Covid-19 Restaurant Shutdowns Affected Biofuel Feedstock Supply

Thursday, December 10, 2020

Oil refiners are facing a drop in used fats for use as feedstock in biofuels due to restaurant closures during COVID-19 lockdowns, Oils & Fats International reported citing Bloomberg report. The shortfall in supplies due to the global pandemic came against a backdrop of refineries being converted into renewable diesel plants. California, for example, was one of the world’s biggest markets for renewable diesel, partly due to a decade-long subsidy program designed to lower emissions from transport fuels.

The incentives had prompted US refiners including Phillips 66, Marathon Petroleum, HollyFrontier and Valero Energy to develop biofuel plants that ran on a mixture of used cooking grease, discarded animal fat from abattoirs and oils made from soyabeans and corn. At least 10 projects were planned over the next few years in the USA, according to Credit Suisse Group. However, if all the plants were built, the demand for raw materials could rise seven-fold to about 40bn pounds/year by 2025, according to Ryan Standard, director of price reporting agency Jacobson Market Intelligence. Used cooking oil (UCO) and US beef fat, known as tallow, accounted for 64% of the feedstock used to make renewable diesel last year in California, Bloomberg said.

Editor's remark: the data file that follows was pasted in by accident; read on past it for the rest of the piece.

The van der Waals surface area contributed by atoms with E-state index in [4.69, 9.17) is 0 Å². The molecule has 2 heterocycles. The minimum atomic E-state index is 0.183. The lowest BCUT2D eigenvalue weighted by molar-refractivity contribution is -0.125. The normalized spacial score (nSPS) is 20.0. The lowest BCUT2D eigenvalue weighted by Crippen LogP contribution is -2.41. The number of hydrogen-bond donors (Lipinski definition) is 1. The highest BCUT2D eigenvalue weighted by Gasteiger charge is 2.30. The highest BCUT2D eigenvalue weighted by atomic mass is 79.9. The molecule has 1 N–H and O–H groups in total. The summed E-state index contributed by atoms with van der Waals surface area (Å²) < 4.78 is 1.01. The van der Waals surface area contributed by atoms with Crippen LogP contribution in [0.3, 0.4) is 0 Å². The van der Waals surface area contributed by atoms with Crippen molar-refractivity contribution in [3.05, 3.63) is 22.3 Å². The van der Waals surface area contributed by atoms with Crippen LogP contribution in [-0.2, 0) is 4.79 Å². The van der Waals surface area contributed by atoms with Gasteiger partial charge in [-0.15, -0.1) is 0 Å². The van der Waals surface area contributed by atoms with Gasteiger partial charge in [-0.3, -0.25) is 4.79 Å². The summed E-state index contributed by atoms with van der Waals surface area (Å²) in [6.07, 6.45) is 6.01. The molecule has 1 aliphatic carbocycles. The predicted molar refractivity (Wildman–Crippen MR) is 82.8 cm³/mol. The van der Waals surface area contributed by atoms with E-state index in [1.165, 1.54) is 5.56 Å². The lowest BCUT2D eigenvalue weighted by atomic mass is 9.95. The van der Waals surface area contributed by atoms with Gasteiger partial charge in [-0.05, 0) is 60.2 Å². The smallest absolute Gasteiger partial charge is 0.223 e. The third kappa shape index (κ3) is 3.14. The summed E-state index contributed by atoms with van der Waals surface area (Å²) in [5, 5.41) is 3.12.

According to forecasts by OpenTable, one in four US restaurants would go out of business as COVID-19 kept people home, leading to a drop in used cooking oil. Meanwhile, in San Francisco, Phillips 66 was currently converting its refinery in the region into one of the world’s largest renewable fuel plants, Bloomberg said.  Operations could start by 2024, producing more than 680M gallons/year of renewable diesel and gasoline, and also sustainable jet fuel.

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